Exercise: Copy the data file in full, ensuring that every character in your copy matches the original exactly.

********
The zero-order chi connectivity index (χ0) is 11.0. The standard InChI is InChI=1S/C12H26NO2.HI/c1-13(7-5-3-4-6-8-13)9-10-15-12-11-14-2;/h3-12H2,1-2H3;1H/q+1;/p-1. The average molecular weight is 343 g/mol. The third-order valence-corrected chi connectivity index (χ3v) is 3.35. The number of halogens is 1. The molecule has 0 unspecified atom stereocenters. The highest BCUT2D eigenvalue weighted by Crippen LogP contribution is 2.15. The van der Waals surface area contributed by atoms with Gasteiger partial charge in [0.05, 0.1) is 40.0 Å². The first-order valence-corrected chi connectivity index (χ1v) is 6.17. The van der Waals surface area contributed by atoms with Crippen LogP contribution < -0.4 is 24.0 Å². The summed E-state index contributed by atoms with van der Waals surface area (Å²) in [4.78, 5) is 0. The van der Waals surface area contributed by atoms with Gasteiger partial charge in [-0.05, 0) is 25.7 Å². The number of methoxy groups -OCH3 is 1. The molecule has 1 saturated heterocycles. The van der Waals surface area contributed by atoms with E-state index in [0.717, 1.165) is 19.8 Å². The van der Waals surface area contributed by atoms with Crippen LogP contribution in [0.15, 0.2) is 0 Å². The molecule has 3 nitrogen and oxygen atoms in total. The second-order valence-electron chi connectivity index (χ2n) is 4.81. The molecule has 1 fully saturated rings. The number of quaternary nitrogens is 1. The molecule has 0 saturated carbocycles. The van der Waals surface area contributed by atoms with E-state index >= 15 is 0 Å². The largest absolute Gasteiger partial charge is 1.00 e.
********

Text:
The zero-order chi connectivity index (χ0) is 11.0. The standard InChI is InChI=1S/C12H26NO2.HI/c1-13(7-5-3-4-6-8-13)9-10-15-12-11-14-2;/h3-12H2,1-2H3;1H/q+1;/p-1. The average molecular weight is 343 g/mol. The third-order valence-corrected chi connectivity index (χ3v) is 3.35. The number of halogens is 1. The molecule has 0 unspecified atom stereocenters. The highest BCUT2D eigenvalue weighted by Crippen LogP contribution is 2.15. The van der Waals surface area contributed by atoms with Gasteiger partial charge in [0.05, 0.1) is 40.0 Å². The first-order valence-corrected chi connectivity index (χ1v) is 6.17. The van der Waals surface area contributed by atoms with Crippen LogP contribution < -0.4 is 24.0 Å². The summed E-state index contributed by atoms with van der Waals surface area (Å²) in [4.78, 5) is 0. The van der Waals surface area contributed by atoms with Gasteiger partial charge in [-0.05, 0) is 25.7 Å². The number of methoxy groups -OCH3 is 1. The molecule has 1 saturated heterocycles. The van der Waals surface area contributed by atoms with E-state index in [0.717, 1.165) is 19.8 Å². The van der Waals surface area contributed by atoms with Crippen LogP contribution in [0.15, 0.2) is 0 Å². The molecule has 3 nitrogen and oxygen atoms in total. The second-order valence-electron chi connectivity index (χ2n) is 4.81. The molecule has 1 fully saturated rings. The number of quaternary nitrogens is 1. The molecule has 0 saturated carbocycles. The van der Waals surface area contributed by atoms with E-state index >= 15 is 0 Å². The largest absolute Gasteiger partial charge is 1.00 e.